I simply don't know how to convey my excitement about the placement at this particular hospital. It really looks like a huge extended family. Of course, I could be projecting my expectations. I don't think so. I'm a rather reserved fellow and I was very much made to feel welcome.

I met a few techs. That's kinda where I didn't get an impression. But I'm sure I'll get one tomorrow. I'll be shadowing in transport.

Friday, August 25, 2006

Clinical Starts Monday.

Clinical starts next week at the local trauma center. I'm feeling mixed emotions of elation, because it's finally time, and a sort of fear of how I'll adjust to working in a hospital. We'll be there for two 40-hour weeks starting Monday.

Last week was challenging, more so than I'd have thought going in. We had two exams that were fairly intense. What made them difficult is that we only had one day to study before being tested on some of the material.

I did fine but I should have asked for extra time off work. I need to work on the feeling of diminishing levels of return. Find that perfect balance. I've put a lot of work in these classes. I want to make it clear that being in RT school is more fun then I've had in some time.

We get to work with people of all walks of life. We use equipment in the ways it was intended. I could go on. I know the lines. I've read the ethics. I know how to behave and I have some idea what to expect out of clinical. Wish me luck.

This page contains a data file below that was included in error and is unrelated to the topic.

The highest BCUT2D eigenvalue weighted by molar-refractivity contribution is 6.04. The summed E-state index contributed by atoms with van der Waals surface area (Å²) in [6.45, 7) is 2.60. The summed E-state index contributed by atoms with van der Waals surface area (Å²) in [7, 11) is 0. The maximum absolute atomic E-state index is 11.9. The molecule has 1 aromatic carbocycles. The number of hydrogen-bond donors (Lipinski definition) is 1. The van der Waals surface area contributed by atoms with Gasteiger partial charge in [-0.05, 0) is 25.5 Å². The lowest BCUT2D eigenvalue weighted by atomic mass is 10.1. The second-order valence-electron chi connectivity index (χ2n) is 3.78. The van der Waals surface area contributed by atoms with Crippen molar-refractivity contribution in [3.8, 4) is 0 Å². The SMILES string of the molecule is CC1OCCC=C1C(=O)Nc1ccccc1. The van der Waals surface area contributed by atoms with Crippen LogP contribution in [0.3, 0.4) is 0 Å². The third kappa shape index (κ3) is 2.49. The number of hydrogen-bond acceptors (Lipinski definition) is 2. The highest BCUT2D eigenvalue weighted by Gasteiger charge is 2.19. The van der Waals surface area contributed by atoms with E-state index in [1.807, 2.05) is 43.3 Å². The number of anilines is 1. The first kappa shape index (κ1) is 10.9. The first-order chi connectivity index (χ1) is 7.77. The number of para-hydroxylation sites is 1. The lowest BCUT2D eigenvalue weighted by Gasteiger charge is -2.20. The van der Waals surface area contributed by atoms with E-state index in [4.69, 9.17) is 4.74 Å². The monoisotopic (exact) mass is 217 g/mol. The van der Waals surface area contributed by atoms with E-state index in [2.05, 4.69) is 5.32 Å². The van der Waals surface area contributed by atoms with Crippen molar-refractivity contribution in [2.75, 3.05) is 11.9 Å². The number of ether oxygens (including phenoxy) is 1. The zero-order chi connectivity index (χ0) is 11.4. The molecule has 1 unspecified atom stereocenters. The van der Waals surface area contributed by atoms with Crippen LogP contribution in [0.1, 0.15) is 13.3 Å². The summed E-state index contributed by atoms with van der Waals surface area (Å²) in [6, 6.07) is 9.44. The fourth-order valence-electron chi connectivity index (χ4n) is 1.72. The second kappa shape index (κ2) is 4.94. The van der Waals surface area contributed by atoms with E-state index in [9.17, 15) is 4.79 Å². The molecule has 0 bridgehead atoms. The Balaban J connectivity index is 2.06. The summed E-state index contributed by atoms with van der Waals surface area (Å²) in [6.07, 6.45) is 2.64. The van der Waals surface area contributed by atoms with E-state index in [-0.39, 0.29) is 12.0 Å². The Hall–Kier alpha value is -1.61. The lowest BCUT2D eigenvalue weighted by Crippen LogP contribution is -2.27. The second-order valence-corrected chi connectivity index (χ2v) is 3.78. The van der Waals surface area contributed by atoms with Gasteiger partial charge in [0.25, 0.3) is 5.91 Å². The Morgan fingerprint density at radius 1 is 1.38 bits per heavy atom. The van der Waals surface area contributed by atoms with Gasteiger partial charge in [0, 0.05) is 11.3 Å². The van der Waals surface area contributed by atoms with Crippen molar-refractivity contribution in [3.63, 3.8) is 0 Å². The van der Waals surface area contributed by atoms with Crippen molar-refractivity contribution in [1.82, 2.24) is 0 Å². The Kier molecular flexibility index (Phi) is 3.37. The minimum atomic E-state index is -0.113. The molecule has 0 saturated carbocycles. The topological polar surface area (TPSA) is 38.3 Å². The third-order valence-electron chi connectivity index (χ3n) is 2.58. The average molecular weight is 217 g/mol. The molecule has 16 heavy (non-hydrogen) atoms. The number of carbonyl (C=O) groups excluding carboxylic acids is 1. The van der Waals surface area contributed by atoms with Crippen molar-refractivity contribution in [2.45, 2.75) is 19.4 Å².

These are some thoughts others have shared regarding clinical success:
Show up, act professionally and within ethical bounds;
Assume abilities of being humble and taking direction;
Asking questions and being assertive;
and learning from past actions.
Ask how you can help.
Keep areas well stocked.

Saturday, August 19, 2006

My first Practical

I'm doing well in all my classes. I had a written and practical exam on the same morning. Yike! It felt long. We had a 70 question written test and we identified anatomy on14 radiographs. I felt like a wet rag after that. I did fine though.

For the positioning practical I did a P-A and Lateral Chest, and a supine abdomen (KUB). I did OK on the positioning but I missed an important detail. I forgot the breathings instructions on the lateral chest. Doh!

We reviewed the anatomy of the wrist, and fingers last Tuesday. We'll have a positioning lab on that anatomy on Monday. I start my first clinical on Monday 28.

Wednesday, August 09, 2006

Acute Abdomen